Tomorrow for Glenn looks incredibly bright. Having found his tone of voice in the work he’s created to date, he is looking forward to honing his craft, “I didn’t go to film school, and I’m not the finished article. I want to get better at what I do and finesse my craft.” The beauty of Glenn’s approach to creativity is his openness to learning new lessons and skills, which is perhaps directly influenced by the 12-step program where you’re encouraged to reflect on where you could be better, a life skill we all do with finessing.
Alongside the larger commercial contracts and manning one of Instagram’s best accounts, Glenn is also developing a feature film. Set in the North West of England, the film will encapsulate all of Glenn’s passions; paganism and folklore, working-class culture, humor, and undoubtedly an impeccable wardrobe department. Making a feature film is no mean feat; as Glenn explains, “It’s gonna be a couple of years off, it’s a long process—especially for a first-time director, but I’m learning lots and working with the BFI (British Film Institute) and other good people. We’re developing the script I wrote to make sure it’s got a decent act structure.”
Throughout Glenn’s life, self-reflection, connecting to things outside of himself, owning his own culture, heritage and mistakes, and being open to new ways of thinking have guided him towards a better way of being. He isn’t perfect; he’s still a work in progress—as we all are, but the thing that makes Glenn and his story so inspiring is that he’s prepared to admit his imperfections and commit to doing better, and in this world, that feels like the most honest and worthwhile thing any of us can do.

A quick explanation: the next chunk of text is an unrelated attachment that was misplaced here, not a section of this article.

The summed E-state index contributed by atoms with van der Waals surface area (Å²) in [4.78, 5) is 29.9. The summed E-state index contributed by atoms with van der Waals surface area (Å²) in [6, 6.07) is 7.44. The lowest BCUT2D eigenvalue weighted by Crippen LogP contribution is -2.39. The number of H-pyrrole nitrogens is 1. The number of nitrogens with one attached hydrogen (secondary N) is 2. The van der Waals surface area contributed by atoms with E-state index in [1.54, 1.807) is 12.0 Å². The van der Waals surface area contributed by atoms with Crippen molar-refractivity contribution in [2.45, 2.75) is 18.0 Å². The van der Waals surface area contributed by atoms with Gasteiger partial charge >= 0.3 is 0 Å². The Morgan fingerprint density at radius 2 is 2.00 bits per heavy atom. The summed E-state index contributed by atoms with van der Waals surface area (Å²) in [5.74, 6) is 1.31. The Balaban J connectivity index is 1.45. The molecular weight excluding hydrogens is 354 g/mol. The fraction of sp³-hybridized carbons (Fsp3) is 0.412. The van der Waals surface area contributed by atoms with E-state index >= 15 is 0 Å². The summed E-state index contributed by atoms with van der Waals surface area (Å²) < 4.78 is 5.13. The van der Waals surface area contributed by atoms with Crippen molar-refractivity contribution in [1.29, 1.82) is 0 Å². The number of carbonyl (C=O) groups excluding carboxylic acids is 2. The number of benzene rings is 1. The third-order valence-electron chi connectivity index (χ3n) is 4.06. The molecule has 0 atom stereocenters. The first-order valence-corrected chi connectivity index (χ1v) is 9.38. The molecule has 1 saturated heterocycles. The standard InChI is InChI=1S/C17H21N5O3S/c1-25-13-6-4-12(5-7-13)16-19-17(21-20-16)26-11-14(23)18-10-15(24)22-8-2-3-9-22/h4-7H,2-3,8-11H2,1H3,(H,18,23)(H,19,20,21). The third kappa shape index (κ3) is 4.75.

Glenn Kitson is a London-based director and the founder of The Rig Out, a creative studio offering guidance on film, music videos, magazines, and photography. If you would like to find out more about his work and secure a regular intake of modern-day folklore and humor, follow him on Instagram.
We thank contributing writer and Riposte Editor Danielle Pender for bringing Glenn’s story to us.